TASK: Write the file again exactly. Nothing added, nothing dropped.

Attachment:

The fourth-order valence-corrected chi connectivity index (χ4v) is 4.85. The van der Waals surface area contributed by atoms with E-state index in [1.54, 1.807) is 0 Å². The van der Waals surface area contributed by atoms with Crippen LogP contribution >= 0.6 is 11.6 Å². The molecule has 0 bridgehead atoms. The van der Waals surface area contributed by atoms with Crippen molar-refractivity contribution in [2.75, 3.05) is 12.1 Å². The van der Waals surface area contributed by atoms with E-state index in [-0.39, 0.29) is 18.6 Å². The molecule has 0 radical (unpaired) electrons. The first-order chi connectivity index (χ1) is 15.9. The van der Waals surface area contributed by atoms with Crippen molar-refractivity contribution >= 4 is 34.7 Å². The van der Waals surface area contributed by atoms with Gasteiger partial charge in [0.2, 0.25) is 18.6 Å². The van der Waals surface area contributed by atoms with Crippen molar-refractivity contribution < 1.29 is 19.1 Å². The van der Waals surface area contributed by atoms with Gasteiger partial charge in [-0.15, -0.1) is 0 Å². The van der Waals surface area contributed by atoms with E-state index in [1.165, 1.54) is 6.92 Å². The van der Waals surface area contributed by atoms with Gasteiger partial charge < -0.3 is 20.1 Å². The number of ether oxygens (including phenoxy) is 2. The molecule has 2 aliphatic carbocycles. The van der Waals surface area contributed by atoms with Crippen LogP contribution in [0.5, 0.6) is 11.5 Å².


The fourth-order valence-corrected chi connectivity index (χ4v) is 4.85. The van der Waals surface area contributed by atoms with E-state index in [1.54, 1.807) is 0 Å². The van der Waals surface area contributed by atoms with Crippen LogP contribution >= 0.6 is 11.6 Å². The molecule has 0 bridgehead atoms. The van der Waals surface area contributed by atoms with Crippen molar-refractivity contribution in [2.75, 3.05) is 12.1 Å². The van der Waals surface area contributed by atoms with E-state index in [-0.39, 0.29) is 18.6 Å². The molecule has 0 radical (unpaired) electrons. The first-order chi connectivity index (χ1) is 15.9. The van der Waals surface area contributed by atoms with Crippen molar-refractivity contribution >= 4 is 34.7 Å². The van der Waals surface area contributed by atoms with Gasteiger partial charge in [0.2, 0.25) is 18.6 Å². The van der Waals surface area contributed by atoms with Crippen molar-refractivity contribution < 1.29 is 19.1 Å². The van der Waals surface area contributed by atoms with Gasteiger partial charge in [-0.15, -0.1) is 0 Å². The van der Waals surface area contributed by atoms with E-state index in [1.165, 1.54) is 6.92 Å². The van der Waals surface area contributed by atoms with Gasteiger partial charge < -0.3 is 20.1 Å². The number of ether oxygens (including phenoxy) is 2. The molecule has 2 aliphatic carbocycles. The van der Waals surface area contributed by atoms with Crippen LogP contribution in [0.5, 0.6) is 11.5 Å².